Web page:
This entire situation is completely unprecedented, and none of us (I think) have quite managed to grasp the magnitude of what is happening. What is important to remember though is that although it isn’t exactly fun being stuck in the house with nothing to do, there are plenty of people in a worse position. I am very lucky in that I don’t live alone, and therefore at least I have company. Some people are not so fortunate, and that is the entire point of this post. Whilst we live in a world that is more and more connected, there are still plenty of people that do not rely on technology for socialising and therefore are completely socially isolated, potentially for 12 weeks or more.
Over the coming days, weeks and months, it is more important than ever that communities come together, families stay in touch, and that we are all considerate in our actions. Whilst I am by no means an angel, I feel as though Sarah and I are at least trying to do our bit. We popped a note through our elderly neighbour’s door to let them know that if they need anything, they can just call round or phone me. Thankfully, they have taken us up on the offer a few times now and therefore have protected themselves from any unnecessary risk. More than that though, it is important that they know they are not alone through this.
I have been absolutely overwhelmed with the amount of support I have been shown since the start of this lockdown. Friends have messaged to check in, family have offered to share supplies, and people have offered (and been taken up on the offer) to go shopping for us, and I think that is a true sign of the world that we live in; it’s not all bad. Whilst I can’t see this ending any time soon, I am not worried as I know I have plenty of willing and able people who are kind enough to offer their help. As I can’t do the things i would like to and help in the way I wish I could, I’d like to at least help by offering some ideas for those of you struggling yourself, or know someone who is.
In situations like this, tech is very much our friend. Apps such as HouseParty, Zoom or even plain old FaceTime are great; where a phone call is lovely, that extra dimension of seeing someone’s face is infinitely better especially when someone is stuck in isolation. If anyone needs help setting anything up, then feel free to get in touch with me! most of these things are free, which is a bonus. The only issue is that they require a smartphone or tablet. Skype does still exist, and is a brilliant platform, however the issue with that at the moment is that due to everyone working from home, office essentials such as webcams are difficult to come by.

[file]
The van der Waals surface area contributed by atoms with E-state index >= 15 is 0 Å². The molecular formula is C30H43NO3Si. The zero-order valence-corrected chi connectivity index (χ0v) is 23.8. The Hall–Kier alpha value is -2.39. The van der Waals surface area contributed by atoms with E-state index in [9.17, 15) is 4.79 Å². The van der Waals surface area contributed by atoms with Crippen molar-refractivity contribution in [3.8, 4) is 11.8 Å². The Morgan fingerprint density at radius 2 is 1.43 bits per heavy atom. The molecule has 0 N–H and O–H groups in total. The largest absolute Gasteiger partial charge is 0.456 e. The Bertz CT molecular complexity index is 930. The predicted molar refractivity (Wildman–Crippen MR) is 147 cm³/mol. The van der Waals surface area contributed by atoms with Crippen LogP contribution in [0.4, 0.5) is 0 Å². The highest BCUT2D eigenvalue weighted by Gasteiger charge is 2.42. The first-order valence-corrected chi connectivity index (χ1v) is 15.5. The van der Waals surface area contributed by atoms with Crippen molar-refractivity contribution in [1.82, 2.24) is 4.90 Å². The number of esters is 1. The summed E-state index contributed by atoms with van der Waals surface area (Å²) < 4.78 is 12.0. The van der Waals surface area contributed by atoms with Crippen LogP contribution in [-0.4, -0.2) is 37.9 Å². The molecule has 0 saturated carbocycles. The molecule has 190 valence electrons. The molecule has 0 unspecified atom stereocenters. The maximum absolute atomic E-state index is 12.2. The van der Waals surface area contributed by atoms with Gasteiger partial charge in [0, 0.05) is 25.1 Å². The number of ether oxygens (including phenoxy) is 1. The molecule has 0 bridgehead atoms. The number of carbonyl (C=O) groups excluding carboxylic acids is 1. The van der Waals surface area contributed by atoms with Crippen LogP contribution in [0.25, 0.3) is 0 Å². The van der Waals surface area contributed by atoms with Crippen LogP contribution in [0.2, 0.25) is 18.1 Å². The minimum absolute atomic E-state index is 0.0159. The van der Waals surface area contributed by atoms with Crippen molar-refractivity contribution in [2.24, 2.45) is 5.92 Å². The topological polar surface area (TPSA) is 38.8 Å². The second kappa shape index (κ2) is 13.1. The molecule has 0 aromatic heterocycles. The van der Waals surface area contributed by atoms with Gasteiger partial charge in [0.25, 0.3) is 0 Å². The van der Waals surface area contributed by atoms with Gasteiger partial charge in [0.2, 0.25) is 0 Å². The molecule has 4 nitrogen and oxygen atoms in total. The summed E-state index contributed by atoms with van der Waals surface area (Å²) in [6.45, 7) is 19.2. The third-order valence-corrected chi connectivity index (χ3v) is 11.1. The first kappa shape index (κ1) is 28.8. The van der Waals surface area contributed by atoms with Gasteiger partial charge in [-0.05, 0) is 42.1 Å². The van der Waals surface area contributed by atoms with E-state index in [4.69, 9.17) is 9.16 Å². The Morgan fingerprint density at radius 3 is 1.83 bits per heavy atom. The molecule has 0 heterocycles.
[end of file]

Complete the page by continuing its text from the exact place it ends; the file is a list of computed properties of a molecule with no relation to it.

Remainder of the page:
Facebook is becoming an extremely useful tool at the moment too. There are many community action groups, all designed to put those with needs in touch with those with means. The way in which these groups seem to mostly work is by people posting what they can do, and then those with needs can get in touch. Another common formula is one central director/s control the team of volunteers, and distribute the work as it comes in. Thankfully I have not needed to access such a group yet, however i am extremely appreciative of them being there, and I am in awe of those giving up their time to help others during this national crisis. If this sounds interesting, please check out https://covidmutualaid.org/ as this resource lists most of the community groups available.
For those less inclined to use technology, nothing is better than a handwritten letter. The World Health Organisation has stated that the risk of infection from things like letters and parcels is minimal, so hand delivering a letter to someone who would otherwise have no interaction is no risk to anyone.
Finally, I would like to say that if anyone needs a chat, my inbox is always open. Mental health is a serious consideration in situations like this, and we must all take steps to ward off cabin fever and loneliness. Hopefully it won’t be much longer and we can all get back to what we love and know, but with much more mindfulness for those of us without anyone to talk to.